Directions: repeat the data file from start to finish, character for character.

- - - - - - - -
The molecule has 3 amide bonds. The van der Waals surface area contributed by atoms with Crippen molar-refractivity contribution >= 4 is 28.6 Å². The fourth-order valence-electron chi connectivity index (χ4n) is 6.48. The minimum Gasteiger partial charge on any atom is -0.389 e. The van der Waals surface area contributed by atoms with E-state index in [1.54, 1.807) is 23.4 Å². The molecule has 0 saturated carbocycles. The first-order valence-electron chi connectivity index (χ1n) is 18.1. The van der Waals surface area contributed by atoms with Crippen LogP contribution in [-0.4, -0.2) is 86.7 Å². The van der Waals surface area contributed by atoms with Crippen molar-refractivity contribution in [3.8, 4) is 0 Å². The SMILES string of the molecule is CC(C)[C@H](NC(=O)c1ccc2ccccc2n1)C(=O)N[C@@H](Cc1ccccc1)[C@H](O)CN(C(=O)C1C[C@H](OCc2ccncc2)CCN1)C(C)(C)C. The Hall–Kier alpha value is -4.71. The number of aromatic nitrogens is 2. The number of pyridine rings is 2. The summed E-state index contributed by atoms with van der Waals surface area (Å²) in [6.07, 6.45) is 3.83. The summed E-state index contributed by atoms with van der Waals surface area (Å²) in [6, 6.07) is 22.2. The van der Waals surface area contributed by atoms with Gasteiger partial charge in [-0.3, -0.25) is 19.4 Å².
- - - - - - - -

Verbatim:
The molecule has 3 amide bonds. The van der Waals surface area contributed by atoms with Crippen molar-refractivity contribution >= 4 is 28.6 Å². The fourth-order valence-electron chi connectivity index (χ4n) is 6.48. The minimum Gasteiger partial charge on any atom is -0.389 e. The van der Waals surface area contributed by atoms with E-state index in [1.54, 1.807) is 23.4 Å². The molecule has 0 saturated carbocycles. The first-order valence-electron chi connectivity index (χ1n) is 18.1. The van der Waals surface area contributed by atoms with Crippen LogP contribution in [-0.4, -0.2) is 86.7 Å². The van der Waals surface area contributed by atoms with Crippen molar-refractivity contribution in [3.8, 4) is 0 Å². The SMILES string of the molecule is CC(C)[C@H](NC(=O)c1ccc2ccccc2n1)C(=O)N[C@@H](Cc1ccccc1)[C@H](O)CN(C(=O)C1C[C@H](OCc2ccncc2)CCN1)C(C)(C)C. The Hall–Kier alpha value is -4.71. The number of aromatic nitrogens is 2. The number of pyridine rings is 2. The summed E-state index contributed by atoms with van der Waals surface area (Å²) in [6.07, 6.45) is 3.83. The summed E-state index contributed by atoms with van der Waals surface area (Å²) in [6, 6.07) is 22.2. The van der Waals surface area contributed by atoms with Gasteiger partial charge in [-0.3, -0.25) is 19.4 Å².